• A   plea  for   people   to  be  what  God  wants  us  to  be ,as  revealed in his word (pattern).
  • A plea for the restoration of New Testament Christianity in this present age. 

The results of such preaching were electrifying. Congregations of “The Faith” sprung up all across the land. New Testament Christianity was again popular. 

In the years that followed, other apostasies occurred, thinning the ranks of the faithful. Yet, in the midst of these departures from the faith, there has always been that spiritual body of Christ (the church of Christ) with its message of truth. 

When this building was erected in 1930, the body of Christ was just getting over another apostasy. Many brethren lost their respect for the need of Bible authority, for the divine pattern, and changed local church autonomy (each church doing the work of God, under Christ the head [king] to all churches functioning through an organization (Missionary Society) humanly created, and introduced instruments of music in worship. These unscriptural ef- forts resulted in the First Christian Church (denomination). Many souls and church buildings were lost to this apostasy. The church of Christ — family of God, kingdom of Christ suffered great loss. 

Brethren here in Lawrenceburg, who erected this building, continued to preach and practice “The Faith” and to walk in the old paths. New Testament Christianity was being maintained and practiced in this place, even popular.

Someone gave me copies of advertisements for a couple of meetings held in this building in 1944 (53 years ago). The Spring meeting involved numerous preachers (April 24-May 5 — an eleven day meeting).

 Speakers were D.D. Woody, Boone Douthitt, Franklin Puckett, Ira North, George DeHoff, Roy Cogdill, C.C. Burns, E.R. Harper, C.M. Pullias, N.B. Hardeman, C.L. Overturf, J.B. Gaither, A.R. Hill, Leon Burns, and J.L. Jackson.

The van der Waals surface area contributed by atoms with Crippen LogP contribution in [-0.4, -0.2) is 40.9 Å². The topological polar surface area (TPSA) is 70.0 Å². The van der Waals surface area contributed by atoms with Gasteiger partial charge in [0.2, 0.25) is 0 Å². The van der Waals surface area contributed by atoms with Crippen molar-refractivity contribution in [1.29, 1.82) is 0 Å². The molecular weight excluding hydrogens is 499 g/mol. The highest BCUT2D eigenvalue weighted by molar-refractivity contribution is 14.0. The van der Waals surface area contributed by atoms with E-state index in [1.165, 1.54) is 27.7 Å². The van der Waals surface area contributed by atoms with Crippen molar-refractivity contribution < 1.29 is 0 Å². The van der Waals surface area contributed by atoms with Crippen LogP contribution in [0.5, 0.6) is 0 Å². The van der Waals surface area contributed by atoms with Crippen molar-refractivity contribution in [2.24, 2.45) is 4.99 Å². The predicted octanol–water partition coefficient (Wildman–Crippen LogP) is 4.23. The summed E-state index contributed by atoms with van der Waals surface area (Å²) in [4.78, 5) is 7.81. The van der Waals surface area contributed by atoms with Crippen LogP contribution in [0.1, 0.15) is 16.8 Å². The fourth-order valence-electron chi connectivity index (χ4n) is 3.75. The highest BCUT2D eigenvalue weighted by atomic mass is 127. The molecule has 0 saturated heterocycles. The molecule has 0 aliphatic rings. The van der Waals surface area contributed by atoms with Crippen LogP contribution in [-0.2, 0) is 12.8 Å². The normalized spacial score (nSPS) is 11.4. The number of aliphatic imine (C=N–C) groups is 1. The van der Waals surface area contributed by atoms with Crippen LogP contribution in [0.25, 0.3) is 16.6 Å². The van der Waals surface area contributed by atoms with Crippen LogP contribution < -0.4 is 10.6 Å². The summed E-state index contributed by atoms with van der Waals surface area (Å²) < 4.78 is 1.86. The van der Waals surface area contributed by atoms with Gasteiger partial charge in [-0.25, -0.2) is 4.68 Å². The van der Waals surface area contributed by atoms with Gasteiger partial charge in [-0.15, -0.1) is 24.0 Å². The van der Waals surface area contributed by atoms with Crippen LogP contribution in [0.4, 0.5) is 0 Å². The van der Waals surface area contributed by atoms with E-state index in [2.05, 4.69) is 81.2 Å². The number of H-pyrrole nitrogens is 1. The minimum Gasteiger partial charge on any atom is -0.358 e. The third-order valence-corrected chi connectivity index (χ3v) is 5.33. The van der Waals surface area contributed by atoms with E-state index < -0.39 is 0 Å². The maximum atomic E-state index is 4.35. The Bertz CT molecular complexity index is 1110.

I knew every one of these men personally. Not one of them is alive today. Not many who heard the men preaching in this meeting are alive today. 

The Fall meeting, that same year, was preached by H. Leo Boles. He has been dead for a number of years. The young man pictured in this ad, who led the singing, is Robert C. Welch. Brother Welch still lives. He has been a close friend of mine all across these years. I was just a boy preacher, in Moulton, Alabama (less than a hundred miles south of here), and before then, preached at Savannah, Tennessee (about 50 miles west of here). I was in the neighborhood and aware of these meetings here at Downtown in 1944.

 All of these preachers, at that time, were pleading for New Testament Christianity and respect for the authority of God’s Word. Unfortunately, during this last half century the body of Christ has suffered the bitter effects of another apostasy — in the ’50s and ’60s. Some of the men that preached in these meetings were caught up in this new apostasy. Others continued preaching chapter and verse for all that is believed and practiced until they died.